Can some one help in finding the two lines that are tangent to the ellipse
2x2 – 4x + y2 + 1 = 0
Thank you...
There are infinitely many lines that are tangent to an ellipse, so which 2 do you want?
Also it would be much easier to understand your problem and equation if you learn latex or at least use the proper notions of symbols like ^ means to the power of...
For instance this:
$\displaystyle 2x^2 -4x + y^2 + 1 = 0 $ or
this
2x^2 -4x + y^2 + 1 = 0
would have been easier to understand
Let $\displaystyle (x_0,y_0)$ be a point on the ellipse.
Thus, the derivative is $\displaystyle 4x-4+2y\frac{\,dy}{\,dx}=0\implies \frac{\,dy}{\,dx}=\frac{2(1-x)}{y}$
Thus, $\displaystyle \left.\frac{\,dy}{\,dx}\right|_{(x_0,y_0)}=\frac{2 (1-x_0)}{y_0}$
Thus, the tangent line has the form $\displaystyle y-y_0=\left[\frac{2(1-x_0)}{y_0}\right](x-x_0)$
Since the lines pass through the origin, we see that $\displaystyle {\color{red}-y_0^2}=-2(x_0-x_0^2)$
What do we do now?
Recall that $\displaystyle 2x^2-4x+y^2+1=0$. Thus, at the point $\displaystyle (x_0,y_0)$, we get $\displaystyle 2x_0^2-4x_0+y_0^2+1=0\implies 2x_0^2-4x_0+1={\color{red}-y_0^2}$
Thus, substituting this into the mess we came up for the tangent lines, we see that $\displaystyle 2x_0^2-4x_0+1=-2(x_0-x_0^2)\implies 1=2x_0\implies {\color{red}x_0=\tfrac{1}{2}}$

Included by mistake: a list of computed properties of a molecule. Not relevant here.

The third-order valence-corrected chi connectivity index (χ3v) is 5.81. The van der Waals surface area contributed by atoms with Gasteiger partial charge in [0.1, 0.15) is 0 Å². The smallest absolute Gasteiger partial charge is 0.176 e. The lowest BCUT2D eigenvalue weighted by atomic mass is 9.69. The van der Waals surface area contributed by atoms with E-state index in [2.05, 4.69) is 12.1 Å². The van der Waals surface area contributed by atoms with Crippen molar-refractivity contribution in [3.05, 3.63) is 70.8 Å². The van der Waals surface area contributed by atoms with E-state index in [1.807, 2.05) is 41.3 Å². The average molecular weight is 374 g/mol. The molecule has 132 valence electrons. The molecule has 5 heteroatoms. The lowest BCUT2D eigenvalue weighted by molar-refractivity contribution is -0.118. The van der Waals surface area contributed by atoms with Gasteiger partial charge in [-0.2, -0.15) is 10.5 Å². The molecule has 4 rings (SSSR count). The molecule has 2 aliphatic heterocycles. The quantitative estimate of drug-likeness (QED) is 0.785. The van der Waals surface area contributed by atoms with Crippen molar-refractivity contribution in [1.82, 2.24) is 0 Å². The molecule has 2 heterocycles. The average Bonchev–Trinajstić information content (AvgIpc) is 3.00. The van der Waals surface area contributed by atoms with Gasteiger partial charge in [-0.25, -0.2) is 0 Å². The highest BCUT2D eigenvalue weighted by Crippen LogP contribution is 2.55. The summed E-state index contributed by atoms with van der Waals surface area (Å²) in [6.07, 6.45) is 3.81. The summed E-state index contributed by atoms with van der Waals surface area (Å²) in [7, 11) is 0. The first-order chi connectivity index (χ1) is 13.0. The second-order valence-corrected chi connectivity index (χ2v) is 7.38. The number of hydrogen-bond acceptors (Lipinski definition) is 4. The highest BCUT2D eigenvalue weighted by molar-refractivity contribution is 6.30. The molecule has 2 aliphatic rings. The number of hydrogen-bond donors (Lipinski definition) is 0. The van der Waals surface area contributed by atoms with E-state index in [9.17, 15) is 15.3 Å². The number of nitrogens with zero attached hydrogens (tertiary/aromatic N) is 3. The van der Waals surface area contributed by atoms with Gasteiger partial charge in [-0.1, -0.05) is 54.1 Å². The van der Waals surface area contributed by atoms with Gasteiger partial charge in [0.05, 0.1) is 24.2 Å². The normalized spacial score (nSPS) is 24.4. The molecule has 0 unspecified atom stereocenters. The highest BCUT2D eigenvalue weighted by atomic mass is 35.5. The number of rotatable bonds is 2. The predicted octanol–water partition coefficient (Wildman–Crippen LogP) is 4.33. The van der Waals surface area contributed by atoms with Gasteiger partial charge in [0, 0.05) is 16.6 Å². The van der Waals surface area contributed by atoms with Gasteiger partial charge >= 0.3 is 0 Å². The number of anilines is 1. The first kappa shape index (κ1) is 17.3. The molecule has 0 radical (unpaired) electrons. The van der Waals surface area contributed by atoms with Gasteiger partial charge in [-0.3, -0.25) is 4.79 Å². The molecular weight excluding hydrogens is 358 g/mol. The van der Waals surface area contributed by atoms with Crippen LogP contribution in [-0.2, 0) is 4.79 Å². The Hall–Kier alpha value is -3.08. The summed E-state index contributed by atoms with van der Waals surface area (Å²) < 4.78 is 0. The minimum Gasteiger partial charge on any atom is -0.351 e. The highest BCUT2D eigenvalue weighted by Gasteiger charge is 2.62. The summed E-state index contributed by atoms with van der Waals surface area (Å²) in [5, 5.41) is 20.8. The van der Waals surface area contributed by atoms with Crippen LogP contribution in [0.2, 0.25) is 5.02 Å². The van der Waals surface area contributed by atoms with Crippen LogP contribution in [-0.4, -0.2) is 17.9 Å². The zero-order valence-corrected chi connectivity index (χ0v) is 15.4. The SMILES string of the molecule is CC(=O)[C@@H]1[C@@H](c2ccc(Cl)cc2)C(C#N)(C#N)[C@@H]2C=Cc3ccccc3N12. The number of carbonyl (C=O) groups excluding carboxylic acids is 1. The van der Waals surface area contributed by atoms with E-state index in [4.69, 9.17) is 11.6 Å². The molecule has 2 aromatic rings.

Substitution this into the expression for $\displaystyle -y_0^2$, we get that $\displaystyle 2\left(\tfrac{1}{2}\right)^2-4\left(\tfrac{1}{2}\right)+1=-y_0^2\implies -\tfrac{1}{2}=-y_0^2\implies {\color{red}y_0=\pm\tfrac{\sqrt{2}}{2}}$
Thus, at the point $\displaystyle \left(\tfrac{1}{2},-\tfrac{\sqrt{2}}{2}\right)$, the tangent line has the equation $\displaystyle y+\tfrac{\sqrt{2}}{2}=-\sqrt{2}\left(x-\tfrac{1}{2}\right)\implies y=-\sqrt{2}x+\tfrac{\sqrt{2}}{2}-\tfrac{\sqrt{2}}{2}\implies\color{red}\boxed{y=-\sqrt{2}x}$
Thus, at the point $\displaystyle \left(\tfrac{1}{2},\tfrac{\sqrt{2}}{2}\right)$, the tangent line has the equation $\displaystyle y-\tfrac{\sqrt{2}}{2}=\sqrt{2}\left(x-\tfrac{1}{2}\right)\implies y=\sqrt{2}x-\tfrac{\sqrt{2}}{2}+\tfrac{\sqrt{2}}{2}\implies\co lor{red}\boxed{y=\sqrt{2}x}$
Does this make sense?
--Chris
I need help with this one.
Find the tangent line(s) to the ellipse x^2 + 2y^2 +4x = 5 at the point (1,0)
I differentiated the equation implicitly to get this: (-2x-4)/4y
And thats where i got stuck. cuz i get a ZERO in the denoinator.
well,, using analytic math I got this equation (not sure if its correct either): x+5/3=0
but i HAVE TO get there using differentiation
the teacher said something like this is gonna appear on the test, so please help